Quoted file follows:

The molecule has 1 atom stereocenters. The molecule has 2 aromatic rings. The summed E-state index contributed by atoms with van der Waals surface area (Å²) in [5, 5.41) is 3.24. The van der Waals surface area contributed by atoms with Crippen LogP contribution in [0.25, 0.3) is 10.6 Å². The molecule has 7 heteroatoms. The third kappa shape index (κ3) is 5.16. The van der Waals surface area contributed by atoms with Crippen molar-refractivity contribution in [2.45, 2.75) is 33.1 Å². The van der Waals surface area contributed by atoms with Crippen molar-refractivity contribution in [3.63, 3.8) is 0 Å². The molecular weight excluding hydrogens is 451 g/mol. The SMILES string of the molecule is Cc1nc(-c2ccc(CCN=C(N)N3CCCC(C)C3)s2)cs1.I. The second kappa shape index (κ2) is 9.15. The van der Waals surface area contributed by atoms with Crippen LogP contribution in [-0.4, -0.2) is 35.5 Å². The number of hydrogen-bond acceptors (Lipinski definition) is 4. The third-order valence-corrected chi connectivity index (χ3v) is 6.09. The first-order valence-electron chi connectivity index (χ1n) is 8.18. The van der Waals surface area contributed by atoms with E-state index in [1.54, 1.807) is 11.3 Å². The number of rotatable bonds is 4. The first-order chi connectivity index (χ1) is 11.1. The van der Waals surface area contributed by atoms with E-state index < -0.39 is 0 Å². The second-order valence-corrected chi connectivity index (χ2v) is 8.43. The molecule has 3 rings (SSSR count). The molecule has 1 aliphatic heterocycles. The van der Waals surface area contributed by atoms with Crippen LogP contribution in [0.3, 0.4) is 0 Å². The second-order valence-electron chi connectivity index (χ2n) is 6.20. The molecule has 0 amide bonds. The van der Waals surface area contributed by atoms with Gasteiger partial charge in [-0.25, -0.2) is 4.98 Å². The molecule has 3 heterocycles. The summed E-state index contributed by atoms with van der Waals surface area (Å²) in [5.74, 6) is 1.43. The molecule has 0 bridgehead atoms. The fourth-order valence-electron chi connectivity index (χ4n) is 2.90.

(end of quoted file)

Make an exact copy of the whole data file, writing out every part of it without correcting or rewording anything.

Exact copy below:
The molecule has 1 atom stereocenters. The molecule has 2 aromatic rings. The summed E-state index contributed by atoms with van der Waals surface area (Å²) in [5, 5.41) is 3.24. The van der Waals surface area contributed by atoms with Crippen LogP contribution in [0.25, 0.3) is 10.6 Å². The molecule has 7 heteroatoms. The third kappa shape index (κ3) is 5.16. The van der Waals surface area contributed by atoms with Crippen molar-refractivity contribution in [2.45, 2.75) is 33.1 Å². The van der Waals surface area contributed by atoms with Crippen molar-refractivity contribution in [3.63, 3.8) is 0 Å². The molecular weight excluding hydrogens is 451 g/mol. The SMILES string of the molecule is Cc1nc(-c2ccc(CCN=C(N)N3CCCC(C)C3)s2)cs1.I. The second kappa shape index (κ2) is 9.15. The van der Waals surface area contributed by atoms with Crippen LogP contribution in [-0.4, -0.2) is 35.5 Å². The number of hydrogen-bond acceptors (Lipinski definition) is 4. The third-order valence-corrected chi connectivity index (χ3v) is 6.09. The first-order valence-electron chi connectivity index (χ1n) is 8.18. The van der Waals surface area contributed by atoms with E-state index in [1.54, 1.807) is 11.3 Å². The number of rotatable bonds is 4. The first-order chi connectivity index (χ1) is 11.1. The van der Waals surface area contributed by atoms with E-state index < -0.39 is 0 Å². The second-order valence-corrected chi connectivity index (χ2v) is 8.43. The molecule has 3 rings (SSSR count). The molecule has 1 aliphatic heterocycles. The van der Waals surface area contributed by atoms with Crippen LogP contribution in [0.3, 0.4) is 0 Å². The second-order valence-electron chi connectivity index (χ2n) is 6.20. The molecule has 0 amide bonds. The van der Waals surface area contributed by atoms with Gasteiger partial charge in [-0.25, -0.2) is 4.98 Å². The molecule has 3 heterocycles. The summed E-state index contributed by atoms with van der Waals surface area (Å²) in [5.74, 6) is 1.43. The molecule has 0 bridgehead atoms. The fourth-order valence-electron chi connectivity index (χ4n) is 2.90.